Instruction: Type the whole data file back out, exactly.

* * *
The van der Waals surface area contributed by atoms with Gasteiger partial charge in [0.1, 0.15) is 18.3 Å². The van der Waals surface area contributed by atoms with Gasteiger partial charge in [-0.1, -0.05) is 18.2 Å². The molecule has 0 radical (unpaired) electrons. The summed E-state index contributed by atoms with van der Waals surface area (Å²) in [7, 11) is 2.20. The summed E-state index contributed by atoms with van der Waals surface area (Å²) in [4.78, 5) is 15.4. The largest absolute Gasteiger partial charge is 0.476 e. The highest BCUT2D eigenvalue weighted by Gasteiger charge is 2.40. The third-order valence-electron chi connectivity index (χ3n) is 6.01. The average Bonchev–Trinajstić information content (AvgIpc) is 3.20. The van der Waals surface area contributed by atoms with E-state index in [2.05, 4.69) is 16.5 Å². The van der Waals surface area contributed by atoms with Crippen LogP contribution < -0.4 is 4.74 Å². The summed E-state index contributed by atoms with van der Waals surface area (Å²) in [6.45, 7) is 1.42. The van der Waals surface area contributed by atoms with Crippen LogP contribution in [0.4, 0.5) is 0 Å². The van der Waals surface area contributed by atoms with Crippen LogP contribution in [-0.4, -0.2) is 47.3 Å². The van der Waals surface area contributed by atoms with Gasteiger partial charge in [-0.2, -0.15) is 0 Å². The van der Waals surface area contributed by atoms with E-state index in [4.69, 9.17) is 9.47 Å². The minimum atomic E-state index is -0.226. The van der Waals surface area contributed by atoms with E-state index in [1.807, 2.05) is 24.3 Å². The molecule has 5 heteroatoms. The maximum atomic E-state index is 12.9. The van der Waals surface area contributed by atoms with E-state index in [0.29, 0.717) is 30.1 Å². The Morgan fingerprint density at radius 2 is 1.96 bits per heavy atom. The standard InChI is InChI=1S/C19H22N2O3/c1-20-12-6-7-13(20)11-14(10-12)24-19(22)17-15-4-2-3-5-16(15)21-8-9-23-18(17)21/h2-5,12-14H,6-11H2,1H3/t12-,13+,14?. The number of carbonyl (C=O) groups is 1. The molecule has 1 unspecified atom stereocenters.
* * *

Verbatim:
The van der Waals surface area contributed by atoms with Gasteiger partial charge in [0.1, 0.15) is 18.3 Å². The van der Waals surface area contributed by atoms with Gasteiger partial charge in [-0.1, -0.05) is 18.2 Å². The molecule has 0 radical (unpaired) electrons. The summed E-state index contributed by atoms with van der Waals surface area (Å²) in [7, 11) is 2.20. The summed E-state index contributed by atoms with van der Waals surface area (Å²) in [4.78, 5) is 15.4. The largest absolute Gasteiger partial charge is 0.476 e. The highest BCUT2D eigenvalue weighted by Gasteiger charge is 2.40. The third-order valence-electron chi connectivity index (χ3n) is 6.01. The average Bonchev–Trinajstić information content (AvgIpc) is 3.20. The van der Waals surface area contributed by atoms with E-state index in [2.05, 4.69) is 16.5 Å². The van der Waals surface area contributed by atoms with Crippen LogP contribution < -0.4 is 4.74 Å². The summed E-state index contributed by atoms with van der Waals surface area (Å²) in [6.45, 7) is 1.42. The van der Waals surface area contributed by atoms with Crippen LogP contribution in [0.4, 0.5) is 0 Å². The van der Waals surface area contributed by atoms with Crippen LogP contribution in [-0.4, -0.2) is 47.3 Å². The van der Waals surface area contributed by atoms with Gasteiger partial charge in [-0.2, -0.15) is 0 Å². The van der Waals surface area contributed by atoms with E-state index in [4.69, 9.17) is 9.47 Å². The minimum atomic E-state index is -0.226. The van der Waals surface area contributed by atoms with E-state index in [1.807, 2.05) is 24.3 Å². The molecule has 5 heteroatoms. The maximum atomic E-state index is 12.9. The van der Waals surface area contributed by atoms with E-state index in [0.29, 0.717) is 30.1 Å². The Morgan fingerprint density at radius 2 is 1.96 bits per heavy atom. The standard InChI is InChI=1S/C19H22N2O3/c1-20-12-6-7-13(20)11-14(10-12)24-19(22)17-15-4-2-3-5-16(15)21-8-9-23-18(17)21/h2-5,12-14H,6-11H2,1H3/t12-,13+,14?. The number of carbonyl (C=O) groups is 1. The molecule has 1 unspecified atom stereocenters.